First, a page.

It’s been agony all week on roads in Lagos metropolis, as commuters have been trekking to their destinations. No longer available are the once ubiquitous Okada (motorcycles) and Keke (tricycles), no thanks to the state government’s recent ban.
No matter government’s argument on its ban, the action has brought untold hardship to residents who have been facing difficulties. “I don’t have any problem with the ban of okada, but my concern is keke. Every morning, I now have to walk long distances before struggling to get a minibus to convey me to my place of work at Ogba,” said 27-year-old Habiba Musa, a resident of Aina Street, Ojodu, Lagos.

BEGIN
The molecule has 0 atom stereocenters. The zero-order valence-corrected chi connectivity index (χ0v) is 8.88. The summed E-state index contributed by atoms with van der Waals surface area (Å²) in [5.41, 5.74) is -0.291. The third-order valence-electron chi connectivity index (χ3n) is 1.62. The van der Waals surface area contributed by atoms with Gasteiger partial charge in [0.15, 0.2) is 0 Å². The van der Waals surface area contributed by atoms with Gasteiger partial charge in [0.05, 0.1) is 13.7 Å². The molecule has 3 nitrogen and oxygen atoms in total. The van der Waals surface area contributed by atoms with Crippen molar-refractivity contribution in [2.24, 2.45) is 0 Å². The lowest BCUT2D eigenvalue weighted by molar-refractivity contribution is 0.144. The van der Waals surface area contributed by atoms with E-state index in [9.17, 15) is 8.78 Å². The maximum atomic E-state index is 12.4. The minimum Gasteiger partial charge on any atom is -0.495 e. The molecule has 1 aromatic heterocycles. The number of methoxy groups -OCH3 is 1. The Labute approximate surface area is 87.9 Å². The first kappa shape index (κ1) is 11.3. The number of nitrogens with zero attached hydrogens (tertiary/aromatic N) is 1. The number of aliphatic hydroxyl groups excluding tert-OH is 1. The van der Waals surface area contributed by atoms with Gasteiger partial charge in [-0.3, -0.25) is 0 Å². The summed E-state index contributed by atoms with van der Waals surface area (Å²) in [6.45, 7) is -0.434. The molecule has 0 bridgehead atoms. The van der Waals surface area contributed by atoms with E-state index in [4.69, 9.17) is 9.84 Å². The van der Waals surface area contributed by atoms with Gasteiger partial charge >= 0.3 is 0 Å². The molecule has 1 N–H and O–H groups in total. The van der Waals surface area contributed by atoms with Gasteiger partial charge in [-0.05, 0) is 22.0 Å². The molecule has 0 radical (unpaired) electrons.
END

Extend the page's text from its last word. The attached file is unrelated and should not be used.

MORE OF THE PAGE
Similarly, Mr Sule Idris who works at the Murtala Muhammed Airport and lives at Akute in Ogun State, said he had been trekking from Agege to Oba Akran to board a bus to Ikeja. Idris said by the time he gets to work, he would have been not only exhausted as a result of long trekking, but could practically do nothing afterwards.
Since the ban of Okada and Keke, many residents of the Lagos metropolis and some areas on the outskirts of the city affected by the restriction order have been narrating tales of woe, tales of long treks. Transportation comfort appears over for residents used to Okada and Keke, as well as those who used Opay, Gokada and Max.ng.
From Berger to Ogba, Agidingbi, Ikeja, Ikeja GRA, Adeniyi Jones and Ikorodu Road down to Lagos Island, Victoria Island, Obalende, CMS, TBS, Apapa and the outskirts along Lekki/Ajah, Badore and Abraham Adesanya, commuters have been lamenting. (Text courtesy of Daily Trust)